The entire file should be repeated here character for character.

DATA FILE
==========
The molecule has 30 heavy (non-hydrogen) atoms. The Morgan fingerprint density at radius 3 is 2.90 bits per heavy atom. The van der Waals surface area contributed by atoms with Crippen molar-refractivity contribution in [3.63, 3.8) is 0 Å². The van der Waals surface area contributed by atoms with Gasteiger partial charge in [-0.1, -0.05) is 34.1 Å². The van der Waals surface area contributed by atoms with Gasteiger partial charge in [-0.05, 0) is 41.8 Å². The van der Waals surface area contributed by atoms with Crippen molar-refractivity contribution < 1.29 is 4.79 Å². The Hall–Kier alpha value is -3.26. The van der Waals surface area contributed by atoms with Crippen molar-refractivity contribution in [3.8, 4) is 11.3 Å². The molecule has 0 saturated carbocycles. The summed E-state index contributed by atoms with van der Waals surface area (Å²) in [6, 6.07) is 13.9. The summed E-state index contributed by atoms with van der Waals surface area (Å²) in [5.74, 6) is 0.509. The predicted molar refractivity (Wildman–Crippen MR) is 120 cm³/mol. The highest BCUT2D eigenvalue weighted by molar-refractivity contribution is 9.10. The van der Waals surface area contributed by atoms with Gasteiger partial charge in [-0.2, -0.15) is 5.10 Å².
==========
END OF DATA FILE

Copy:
The molecule has 30 heavy (non-hydrogen) atoms. The Morgan fingerprint density at radius 3 is 2.90 bits per heavy atom. The van der Waals surface area contributed by atoms with Crippen molar-refractivity contribution in [3.63, 3.8) is 0 Å². The van der Waals surface area contributed by atoms with Gasteiger partial charge in [-0.1, -0.05) is 34.1 Å². The van der Waals surface area contributed by atoms with Gasteiger partial charge in [-0.05, 0) is 41.8 Å². The van der Waals surface area contributed by atoms with Crippen molar-refractivity contribution < 1.29 is 4.79 Å². The Hall–Kier alpha value is -3.26. The van der Waals surface area contributed by atoms with Crippen molar-refractivity contribution in [3.8, 4) is 11.3 Å². The molecule has 0 saturated carbocycles. The summed E-state index contributed by atoms with van der Waals surface area (Å²) in [6, 6.07) is 13.9. The summed E-state index contributed by atoms with van der Waals surface area (Å²) in [5.74, 6) is 0.509. The predicted molar refractivity (Wildman–Crippen MR) is 120 cm³/mol. The highest BCUT2D eigenvalue weighted by molar-refractivity contribution is 9.10. The van der Waals surface area contributed by atoms with Gasteiger partial charge in [-0.2, -0.15) is 5.10 Å².